One of the basic building blocks of Angular is, of course, the
It’s certainly one of the things newcomers pick up right when starting to learn Angular.
Yet, it’s very easy to just learn the basics and miss out on some of its lesser known but useful features.
In this post you will learn what automatic properties
ng-repeat creates on the scope object, to make common tasks easier.
The scope property is most probably the most popular one.
ng-repeat, every block of repeated content has access to a property called
This property is a number, and contains the current index of the “loop”
ng-repeat is doing:
1 2 3
As you can probably guess, this will display next to each task’s name its index in the
Yet while it is most known, it is probably the one that should be used the least.
It’s common when using
ng-repeat to add specific behavior to the first or last element of the loop, e.g. special styling around the edges.
I’ve seen too many programmers do it awkwardly using
ng-repeat already supplies you with two ready boolean properties.
true for the first element, and
true for the last element.
While we’re at it, I’ll mention that if all you’re doing here is styling, e.g.
ng-class according to the first/last index, you might be better off doing this purely in CSS using the
This simple property is simply used to tell whether the current element is neither the first element in the loop, nor the first.
It’s equivalent to
!$first && !$last (to please the logic nerds, this is also
!($first || $last), according to De Morgan’s Laws).
These properties simply state whether the current
$index is odd or even.
It’s very common to style grid with alternating colors between rows for easier readability, and if you’re using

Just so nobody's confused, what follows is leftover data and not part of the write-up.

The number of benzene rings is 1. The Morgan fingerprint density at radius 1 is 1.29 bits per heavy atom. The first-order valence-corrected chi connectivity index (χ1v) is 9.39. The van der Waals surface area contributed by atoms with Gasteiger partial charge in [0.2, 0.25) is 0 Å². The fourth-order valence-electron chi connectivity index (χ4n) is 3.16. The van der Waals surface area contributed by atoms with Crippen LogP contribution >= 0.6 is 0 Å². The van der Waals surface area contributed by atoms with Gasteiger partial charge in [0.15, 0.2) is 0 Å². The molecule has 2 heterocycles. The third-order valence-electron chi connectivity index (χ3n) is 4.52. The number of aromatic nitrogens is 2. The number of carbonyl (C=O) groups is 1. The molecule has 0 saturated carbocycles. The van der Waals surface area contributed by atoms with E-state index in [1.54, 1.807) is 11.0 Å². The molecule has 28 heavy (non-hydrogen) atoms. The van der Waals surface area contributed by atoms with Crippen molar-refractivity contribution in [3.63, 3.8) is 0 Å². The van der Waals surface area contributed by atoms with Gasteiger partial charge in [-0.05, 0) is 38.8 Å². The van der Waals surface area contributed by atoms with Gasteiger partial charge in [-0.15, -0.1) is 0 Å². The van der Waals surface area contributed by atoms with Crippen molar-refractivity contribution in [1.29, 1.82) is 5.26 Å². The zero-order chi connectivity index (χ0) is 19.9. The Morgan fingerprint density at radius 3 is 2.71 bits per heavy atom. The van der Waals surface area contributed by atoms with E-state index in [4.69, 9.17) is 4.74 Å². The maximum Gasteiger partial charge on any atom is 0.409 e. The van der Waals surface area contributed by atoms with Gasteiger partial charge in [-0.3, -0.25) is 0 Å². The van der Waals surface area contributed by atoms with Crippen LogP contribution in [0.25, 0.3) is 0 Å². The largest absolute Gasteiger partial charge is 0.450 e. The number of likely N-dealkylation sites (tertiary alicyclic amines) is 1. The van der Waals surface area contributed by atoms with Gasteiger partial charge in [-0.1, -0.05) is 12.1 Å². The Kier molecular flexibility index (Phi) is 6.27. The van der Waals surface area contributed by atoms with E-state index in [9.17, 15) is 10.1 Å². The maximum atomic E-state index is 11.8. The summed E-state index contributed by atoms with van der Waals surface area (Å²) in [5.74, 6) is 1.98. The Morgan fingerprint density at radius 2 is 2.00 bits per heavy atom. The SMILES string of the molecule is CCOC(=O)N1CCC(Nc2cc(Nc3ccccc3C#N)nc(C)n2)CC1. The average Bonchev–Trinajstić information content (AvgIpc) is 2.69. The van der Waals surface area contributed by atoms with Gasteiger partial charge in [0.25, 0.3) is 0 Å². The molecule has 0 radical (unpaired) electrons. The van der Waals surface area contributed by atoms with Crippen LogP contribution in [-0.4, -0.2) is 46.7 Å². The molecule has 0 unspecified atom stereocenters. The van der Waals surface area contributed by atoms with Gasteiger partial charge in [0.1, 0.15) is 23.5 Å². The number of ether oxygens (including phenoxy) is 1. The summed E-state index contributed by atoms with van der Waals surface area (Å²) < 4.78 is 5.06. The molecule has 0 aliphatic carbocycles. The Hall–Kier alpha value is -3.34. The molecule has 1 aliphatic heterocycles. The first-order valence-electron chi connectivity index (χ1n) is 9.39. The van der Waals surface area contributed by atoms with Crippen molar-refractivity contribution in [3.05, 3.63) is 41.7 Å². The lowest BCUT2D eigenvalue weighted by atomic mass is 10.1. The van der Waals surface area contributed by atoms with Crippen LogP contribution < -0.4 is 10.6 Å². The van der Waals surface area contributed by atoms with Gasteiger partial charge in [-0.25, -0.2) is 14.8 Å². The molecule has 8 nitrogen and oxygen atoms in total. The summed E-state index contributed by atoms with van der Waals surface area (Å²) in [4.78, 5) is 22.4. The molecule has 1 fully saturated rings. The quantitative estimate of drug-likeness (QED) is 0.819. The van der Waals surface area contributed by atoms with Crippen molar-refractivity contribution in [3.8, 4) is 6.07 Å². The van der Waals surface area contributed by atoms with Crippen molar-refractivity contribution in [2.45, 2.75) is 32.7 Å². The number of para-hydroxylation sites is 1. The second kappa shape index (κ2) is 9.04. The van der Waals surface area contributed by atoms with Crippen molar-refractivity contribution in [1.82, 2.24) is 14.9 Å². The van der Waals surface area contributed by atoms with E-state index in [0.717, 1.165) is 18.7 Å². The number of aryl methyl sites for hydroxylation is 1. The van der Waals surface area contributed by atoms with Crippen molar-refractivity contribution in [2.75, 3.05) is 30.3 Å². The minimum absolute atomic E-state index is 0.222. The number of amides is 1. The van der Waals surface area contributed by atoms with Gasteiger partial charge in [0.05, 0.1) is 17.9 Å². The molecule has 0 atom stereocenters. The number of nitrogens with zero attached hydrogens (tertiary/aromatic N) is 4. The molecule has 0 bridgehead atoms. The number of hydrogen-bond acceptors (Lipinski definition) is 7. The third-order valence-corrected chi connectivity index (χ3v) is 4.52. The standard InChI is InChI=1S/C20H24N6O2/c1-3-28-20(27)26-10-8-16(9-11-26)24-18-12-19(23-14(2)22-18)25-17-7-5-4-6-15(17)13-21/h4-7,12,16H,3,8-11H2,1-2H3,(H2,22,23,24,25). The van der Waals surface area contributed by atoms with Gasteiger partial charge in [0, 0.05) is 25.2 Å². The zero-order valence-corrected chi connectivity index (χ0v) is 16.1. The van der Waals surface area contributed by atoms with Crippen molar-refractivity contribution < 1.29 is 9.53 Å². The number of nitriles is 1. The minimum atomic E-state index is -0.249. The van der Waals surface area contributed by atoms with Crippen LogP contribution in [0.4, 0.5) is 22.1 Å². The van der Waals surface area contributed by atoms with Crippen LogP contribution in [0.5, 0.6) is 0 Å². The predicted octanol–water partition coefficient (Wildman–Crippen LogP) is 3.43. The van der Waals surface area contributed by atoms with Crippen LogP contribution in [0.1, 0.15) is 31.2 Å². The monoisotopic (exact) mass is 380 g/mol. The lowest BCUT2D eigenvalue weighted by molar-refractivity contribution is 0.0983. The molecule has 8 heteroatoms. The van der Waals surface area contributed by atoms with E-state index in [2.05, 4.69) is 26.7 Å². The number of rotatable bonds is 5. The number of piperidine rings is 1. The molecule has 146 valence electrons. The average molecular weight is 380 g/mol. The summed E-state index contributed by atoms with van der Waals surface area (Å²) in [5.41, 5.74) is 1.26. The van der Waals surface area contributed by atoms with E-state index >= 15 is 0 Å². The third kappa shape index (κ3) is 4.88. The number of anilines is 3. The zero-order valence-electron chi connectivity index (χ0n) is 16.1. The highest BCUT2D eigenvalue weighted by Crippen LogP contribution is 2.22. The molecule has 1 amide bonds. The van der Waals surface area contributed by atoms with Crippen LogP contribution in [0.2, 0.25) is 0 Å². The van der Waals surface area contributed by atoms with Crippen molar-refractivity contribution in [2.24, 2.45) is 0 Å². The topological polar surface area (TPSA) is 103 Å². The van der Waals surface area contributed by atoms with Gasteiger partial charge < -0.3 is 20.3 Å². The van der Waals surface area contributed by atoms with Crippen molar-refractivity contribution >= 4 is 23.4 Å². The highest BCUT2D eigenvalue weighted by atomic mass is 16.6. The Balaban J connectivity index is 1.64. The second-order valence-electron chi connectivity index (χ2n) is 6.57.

ng-class to add an
.even class, you’d better use
$even instead of
$index % 2 == 0.
Yet, again, I’ll say that in case you’re using this solely for styling, doing this in CSS would probably be the better choice, e.g.
You can read more about these properties and
ng-repeat’s other features in the documentation.
You want to do Angular the right way.
You hate spending time working on a project, only to find it’s completely wrong a month later.
But, as you try to get things right, you end up staring at the blinking cursor in your IDE, not sure what to type.
Every line of code you write means making decisions, and it’s paralyzing.
You look at blog posts, tutorials, videos, but each is a bit different.
Now you need to reverse engineer every advice to see what version of Angular it was written for, how updated it is, and whether it fits the current way of doing things.
What if you knew the Angular Way of doing things?
Imagine knocking down your tasks and spending your brain cycles on your product’s core.
Wouldn’t it be nice to know Angular like a second language?
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